Consultation skills - The impact of end-of-life care

GPs can find caring for palliative care patients both challenging and rewarding, says Dr Murray Fletcher.

A GP’s invaluable knowledge and insight into an individual patient can be the result of a relationship that has built up over years
A GP’s invaluable knowledge and insight into an individual patient can be the result of a relationship that has built up over years

It is in our nature and training to find a cure, but one of the first things that must be accepted in palliative and end-of-life care is that we are moving beyond cure, and beyond having answers or indeed treatments for everything. We are moving into areas of increasing uncertainty, which we can find uncomfortable.

However, it is important to remember that, with advances in treatments, many patients will live for longer with their conditions. The ethos of palliative care is about enabling our patients to make the most of their lives. In other words, not just 'put days into their lives, but life into their days.'

Review and reassessment
The complexity of conditions and needs of palliative care patients is such that regular review and reassessment is essential to optimise their quality of life. With the majority of patients preferring to be cared for in their own homes, this presents challenges, especi-ally in the advanced stages of a disease.

Towards the end of life, with their symptoms progressing and sometimes changing on a daily basis, this review and reassessment becomes increasingly vital. There may be only one opportunity to make sure the patient's care is as good as possible.

Nevertheless, with sufficient planning ahead, attention to detail, and an effective multidisciplinary team, optimal care can be achieved.

Good, honest communication with patients and their carers is of upmost importance. A fundamental element is listening attentively, as well as using language that is understandable.

You will often be involved in discussing disease progression and prognosis which can be difficult.

Bad news is always a shock and can be very painful for all involved.

There is no universal 'right' way of giving bad news, but certain things can make it more bearable. For example, it is important to identify, through the patient's verbal and non- verbal cues, how much they actually want to know.

For patients in their own home, there may be carers by their side whose need for support must also be considered.

The scope of palliative care moves beyond cancer to include non-cancer conditions, such as end-stage heart failure and motor neurone disease. While it is vital to keep abreast of medical developments, it is also important to recognise that knowledge in many fields is often incomplete.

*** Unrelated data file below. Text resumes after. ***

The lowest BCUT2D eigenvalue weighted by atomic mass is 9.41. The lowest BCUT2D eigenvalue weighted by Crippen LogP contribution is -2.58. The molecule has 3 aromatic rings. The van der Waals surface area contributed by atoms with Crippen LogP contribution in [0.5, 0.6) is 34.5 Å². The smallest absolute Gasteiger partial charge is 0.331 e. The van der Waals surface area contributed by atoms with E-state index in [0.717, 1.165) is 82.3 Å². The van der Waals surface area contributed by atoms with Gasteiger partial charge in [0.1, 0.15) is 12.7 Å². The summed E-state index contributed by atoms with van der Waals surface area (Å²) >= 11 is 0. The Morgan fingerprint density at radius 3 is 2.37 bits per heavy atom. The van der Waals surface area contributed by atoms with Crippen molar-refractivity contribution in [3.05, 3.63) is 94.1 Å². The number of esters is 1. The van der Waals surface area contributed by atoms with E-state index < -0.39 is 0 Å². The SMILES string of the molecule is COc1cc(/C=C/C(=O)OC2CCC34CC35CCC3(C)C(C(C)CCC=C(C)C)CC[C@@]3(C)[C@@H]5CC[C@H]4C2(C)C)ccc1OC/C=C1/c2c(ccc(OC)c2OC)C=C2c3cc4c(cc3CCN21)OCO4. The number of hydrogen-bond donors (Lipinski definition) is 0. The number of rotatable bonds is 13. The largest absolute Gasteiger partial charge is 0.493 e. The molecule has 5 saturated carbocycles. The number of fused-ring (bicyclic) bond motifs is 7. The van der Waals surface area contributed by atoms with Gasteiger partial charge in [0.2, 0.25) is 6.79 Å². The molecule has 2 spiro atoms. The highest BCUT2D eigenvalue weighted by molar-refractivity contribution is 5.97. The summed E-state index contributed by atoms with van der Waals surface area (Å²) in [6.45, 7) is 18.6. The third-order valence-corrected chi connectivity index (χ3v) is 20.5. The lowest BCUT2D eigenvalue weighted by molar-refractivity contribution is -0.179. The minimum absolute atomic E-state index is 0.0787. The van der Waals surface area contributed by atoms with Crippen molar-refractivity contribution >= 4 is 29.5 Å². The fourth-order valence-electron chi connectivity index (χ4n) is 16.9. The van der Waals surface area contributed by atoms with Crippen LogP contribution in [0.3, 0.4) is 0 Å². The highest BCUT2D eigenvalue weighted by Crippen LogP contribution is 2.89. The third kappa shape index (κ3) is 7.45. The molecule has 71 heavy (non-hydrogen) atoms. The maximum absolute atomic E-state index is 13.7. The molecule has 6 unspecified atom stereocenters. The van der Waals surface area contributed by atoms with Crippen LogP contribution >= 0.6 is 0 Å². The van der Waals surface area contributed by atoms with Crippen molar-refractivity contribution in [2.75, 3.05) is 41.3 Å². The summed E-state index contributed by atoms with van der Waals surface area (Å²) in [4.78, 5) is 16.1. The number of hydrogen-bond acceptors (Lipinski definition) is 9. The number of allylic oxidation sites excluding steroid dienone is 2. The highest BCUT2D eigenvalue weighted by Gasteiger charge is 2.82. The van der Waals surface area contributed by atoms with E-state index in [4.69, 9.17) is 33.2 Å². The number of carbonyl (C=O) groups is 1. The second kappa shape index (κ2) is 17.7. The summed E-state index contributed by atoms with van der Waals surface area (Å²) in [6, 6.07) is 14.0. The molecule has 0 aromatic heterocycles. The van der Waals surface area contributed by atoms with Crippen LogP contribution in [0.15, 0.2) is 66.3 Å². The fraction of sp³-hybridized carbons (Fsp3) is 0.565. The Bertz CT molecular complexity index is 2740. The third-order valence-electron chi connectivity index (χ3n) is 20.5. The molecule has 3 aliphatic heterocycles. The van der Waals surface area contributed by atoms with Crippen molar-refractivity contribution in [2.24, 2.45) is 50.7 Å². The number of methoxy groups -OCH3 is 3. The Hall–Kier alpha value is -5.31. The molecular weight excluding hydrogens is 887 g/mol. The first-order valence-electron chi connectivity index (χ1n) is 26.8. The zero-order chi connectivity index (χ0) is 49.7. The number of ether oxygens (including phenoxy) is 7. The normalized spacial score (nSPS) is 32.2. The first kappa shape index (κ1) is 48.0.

We must also remember that our patients are individuals with their own expectations and wishes. Attention to emotional, social and spiritual aspects is crucial, and by offering choice and information, we are helping to give peace of mind.

We should never underestimate the therapeutic value of the patient maintaining control over their life for as long as possible. Therapy is often about so much more than drug therapy.

Providing appropriate information, as well as medication, is of vital importance.

You and your patient
As a GP, you are uniquely placed in your patient's life. Relationships will often be built up over many years, and it is to you that your patients often turn to for advice and information.

It is with this invaluable knowledge and insight that you are able to be sensitive to apparently minor changes in a patient's condition.

This is so valuable when you are leading the palliative care of your patients, and supports the delivery of high quality patient-centred care throughout this critical phase.

However, we must acknowledge the particular pressures arising from the demands for you to be there to offer medical and emotional support during a patient's palliative care.

In this context, to be faced with the death of a patient can be very difficult for a GP, and it is at this point that we often become aware of our shared humanity, experiencing the feelings of loss and grief.

It is important to take care of ourselves, to make sure we are supported, not just physically, but emotionally and spiritually. Palliative care is very challenging, so personal resources need to be replenished.

How this is achieved is very individual, but I am helped, firstly by recognising and acc-epting that I cannot be all things to all people and, secondly, by being part of a team.

When running seminars for GP registrars on palliative care, I emphasise the importance of sharing the load, and multidisciplinary team work. As a GP, this can include seeking advice and support from a local hospice or other specialist palliative care service.

By doing so, you are not only sharing in the latest palliative care methods to enhance the care of your patient, but you are creating a support network in which to share the burdens, as well as the rewarding and satisfying elements of palliative care.

End-of-life care is most certainly not all doom and gloom. Most importantly, our roles are to help our patients to be comfortable and at peace with themselves and to make the most of their time left with their family and friends.

Looking after palliative care patients can be one of the most rewarding, but also humbling, roles we undertake as doctors.

  • Dr Fletcher is the medical director for North Devon Hospice
Learning points
  1. Regular review and reassessment of the patient is essential.
  2. Tailor your communication to different patients and remember to consider their carer.
  3. Build a support network for yourself.
  4. Ensuring the patient is comfortable will help them to enjoy the time they have left.

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